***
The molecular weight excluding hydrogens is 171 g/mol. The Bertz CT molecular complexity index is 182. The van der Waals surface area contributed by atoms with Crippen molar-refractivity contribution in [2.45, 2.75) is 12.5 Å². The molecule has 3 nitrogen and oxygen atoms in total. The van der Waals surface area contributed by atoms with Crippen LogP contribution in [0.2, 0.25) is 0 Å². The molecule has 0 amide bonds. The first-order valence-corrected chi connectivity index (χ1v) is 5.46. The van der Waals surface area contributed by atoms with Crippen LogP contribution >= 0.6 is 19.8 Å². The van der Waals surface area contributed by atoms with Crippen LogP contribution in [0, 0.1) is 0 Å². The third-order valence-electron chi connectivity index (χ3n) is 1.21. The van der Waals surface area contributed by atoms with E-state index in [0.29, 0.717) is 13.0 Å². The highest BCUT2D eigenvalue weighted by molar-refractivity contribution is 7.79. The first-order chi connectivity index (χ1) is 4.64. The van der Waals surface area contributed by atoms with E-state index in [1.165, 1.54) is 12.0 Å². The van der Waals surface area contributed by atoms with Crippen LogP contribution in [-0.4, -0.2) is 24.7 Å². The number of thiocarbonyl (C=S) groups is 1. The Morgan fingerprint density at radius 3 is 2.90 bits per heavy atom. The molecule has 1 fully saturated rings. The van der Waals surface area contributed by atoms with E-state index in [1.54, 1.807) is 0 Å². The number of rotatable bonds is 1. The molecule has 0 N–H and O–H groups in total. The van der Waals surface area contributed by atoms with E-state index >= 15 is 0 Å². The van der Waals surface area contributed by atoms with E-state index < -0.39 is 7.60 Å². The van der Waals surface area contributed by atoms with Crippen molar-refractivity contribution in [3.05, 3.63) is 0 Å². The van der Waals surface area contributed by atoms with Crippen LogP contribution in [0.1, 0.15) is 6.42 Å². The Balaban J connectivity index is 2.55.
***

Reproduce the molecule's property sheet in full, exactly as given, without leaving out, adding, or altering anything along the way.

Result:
The molecular weight excluding hydrogens is 171 g/mol. The Bertz CT molecular complexity index is 182. The van der Waals surface area contributed by atoms with Crippen molar-refractivity contribution in [2.45, 2.75) is 12.5 Å². The molecule has 3 nitrogen and oxygen atoms in total. The van der Waals surface area contributed by atoms with Crippen LogP contribution in [0.2, 0.25) is 0 Å². The molecule has 0 amide bonds. The first-order valence-corrected chi connectivity index (χ1v) is 5.46. The van der Waals surface area contributed by atoms with Crippen LogP contribution >= 0.6 is 19.8 Å². The van der Waals surface area contributed by atoms with Crippen LogP contribution in [0, 0.1) is 0 Å². The third-order valence-electron chi connectivity index (χ3n) is 1.21. The van der Waals surface area contributed by atoms with E-state index in [0.29, 0.717) is 13.0 Å². The highest BCUT2D eigenvalue weighted by molar-refractivity contribution is 7.79. The first-order chi connectivity index (χ1) is 4.64. The van der Waals surface area contributed by atoms with E-state index in [1.165, 1.54) is 12.0 Å². The van der Waals surface area contributed by atoms with Crippen LogP contribution in [-0.4, -0.2) is 24.7 Å². The number of thiocarbonyl (C=S) groups is 1. The Morgan fingerprint density at radius 3 is 2.90 bits per heavy atom. The molecule has 1 fully saturated rings. The van der Waals surface area contributed by atoms with E-state index in [1.54, 1.807) is 0 Å². The number of rotatable bonds is 1. The molecule has 0 N–H and O–H groups in total. The van der Waals surface area contributed by atoms with E-state index >= 15 is 0 Å². The van der Waals surface area contributed by atoms with E-state index < -0.39 is 7.60 Å². The van der Waals surface area contributed by atoms with Crippen molar-refractivity contribution in [3.05, 3.63) is 0 Å². The van der Waals surface area contributed by atoms with Crippen LogP contribution in [0.1, 0.15) is 6.42 Å². The Balaban J connectivity index is 2.55.